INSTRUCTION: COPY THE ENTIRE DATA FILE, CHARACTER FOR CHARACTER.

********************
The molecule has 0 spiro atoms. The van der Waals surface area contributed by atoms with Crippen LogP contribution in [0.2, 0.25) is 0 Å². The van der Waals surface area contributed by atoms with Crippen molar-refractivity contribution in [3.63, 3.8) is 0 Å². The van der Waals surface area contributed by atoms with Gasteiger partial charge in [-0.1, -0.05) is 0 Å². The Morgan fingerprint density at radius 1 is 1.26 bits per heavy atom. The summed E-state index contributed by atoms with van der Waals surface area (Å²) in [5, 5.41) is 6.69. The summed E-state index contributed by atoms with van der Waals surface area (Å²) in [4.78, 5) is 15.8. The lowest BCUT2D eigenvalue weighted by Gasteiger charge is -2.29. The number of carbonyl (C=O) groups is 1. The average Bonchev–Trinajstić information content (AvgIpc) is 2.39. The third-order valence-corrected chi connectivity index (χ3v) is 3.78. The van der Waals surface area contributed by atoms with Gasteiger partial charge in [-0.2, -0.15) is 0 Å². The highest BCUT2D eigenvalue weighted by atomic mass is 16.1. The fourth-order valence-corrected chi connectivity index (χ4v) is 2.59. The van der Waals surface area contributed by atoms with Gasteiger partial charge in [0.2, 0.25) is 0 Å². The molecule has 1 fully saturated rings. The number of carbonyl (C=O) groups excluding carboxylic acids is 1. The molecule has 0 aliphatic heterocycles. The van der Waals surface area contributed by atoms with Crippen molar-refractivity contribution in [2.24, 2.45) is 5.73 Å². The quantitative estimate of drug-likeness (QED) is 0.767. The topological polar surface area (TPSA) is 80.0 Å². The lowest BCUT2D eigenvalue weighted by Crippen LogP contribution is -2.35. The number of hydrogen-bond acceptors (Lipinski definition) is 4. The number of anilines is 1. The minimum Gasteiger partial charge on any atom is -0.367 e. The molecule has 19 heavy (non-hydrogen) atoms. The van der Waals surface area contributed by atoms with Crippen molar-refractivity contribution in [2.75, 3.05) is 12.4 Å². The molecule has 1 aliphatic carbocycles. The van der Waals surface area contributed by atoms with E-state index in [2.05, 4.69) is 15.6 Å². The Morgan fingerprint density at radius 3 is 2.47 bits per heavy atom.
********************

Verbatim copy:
The molecule has 0 spiro atoms. The van der Waals surface area contributed by atoms with Crippen LogP contribution in [0.2, 0.25) is 0 Å². The van der Waals surface area contributed by atoms with Crippen molar-refractivity contribution in [3.63, 3.8) is 0 Å². The van der Waals surface area contributed by atoms with Gasteiger partial charge in [-0.1, -0.05) is 0 Å². The Morgan fingerprint density at radius 1 is 1.26 bits per heavy atom. The summed E-state index contributed by atoms with van der Waals surface area (Å²) in [5, 5.41) is 6.69. The summed E-state index contributed by atoms with van der Waals surface area (Å²) in [4.78, 5) is 15.8. The lowest BCUT2D eigenvalue weighted by Gasteiger charge is -2.29. The number of carbonyl (C=O) groups is 1. The average Bonchev–Trinajstić information content (AvgIpc) is 2.39. The third-order valence-corrected chi connectivity index (χ3v) is 3.78. The van der Waals surface area contributed by atoms with Gasteiger partial charge in [-0.2, -0.15) is 0 Å². The highest BCUT2D eigenvalue weighted by atomic mass is 16.1. The fourth-order valence-corrected chi connectivity index (χ4v) is 2.59. The van der Waals surface area contributed by atoms with Gasteiger partial charge in [0.2, 0.25) is 0 Å². The molecule has 1 fully saturated rings. The number of carbonyl (C=O) groups excluding carboxylic acids is 1. The molecule has 0 aliphatic heterocycles. The van der Waals surface area contributed by atoms with Crippen molar-refractivity contribution in [2.24, 2.45) is 5.73 Å². The quantitative estimate of drug-likeness (QED) is 0.767. The topological polar surface area (TPSA) is 80.0 Å². The lowest BCUT2D eigenvalue weighted by Crippen LogP contribution is -2.35. The number of hydrogen-bond acceptors (Lipinski definition) is 4. The number of anilines is 1. The minimum Gasteiger partial charge on any atom is -0.367 e. The molecule has 19 heavy (non-hydrogen) atoms. The van der Waals surface area contributed by atoms with Crippen molar-refractivity contribution in [2.75, 3.05) is 12.4 Å². The molecule has 1 aliphatic carbocycles. The van der Waals surface area contributed by atoms with E-state index in [2.05, 4.69) is 15.6 Å². The Morgan fingerprint density at radius 3 is 2.47 bits per heavy atom.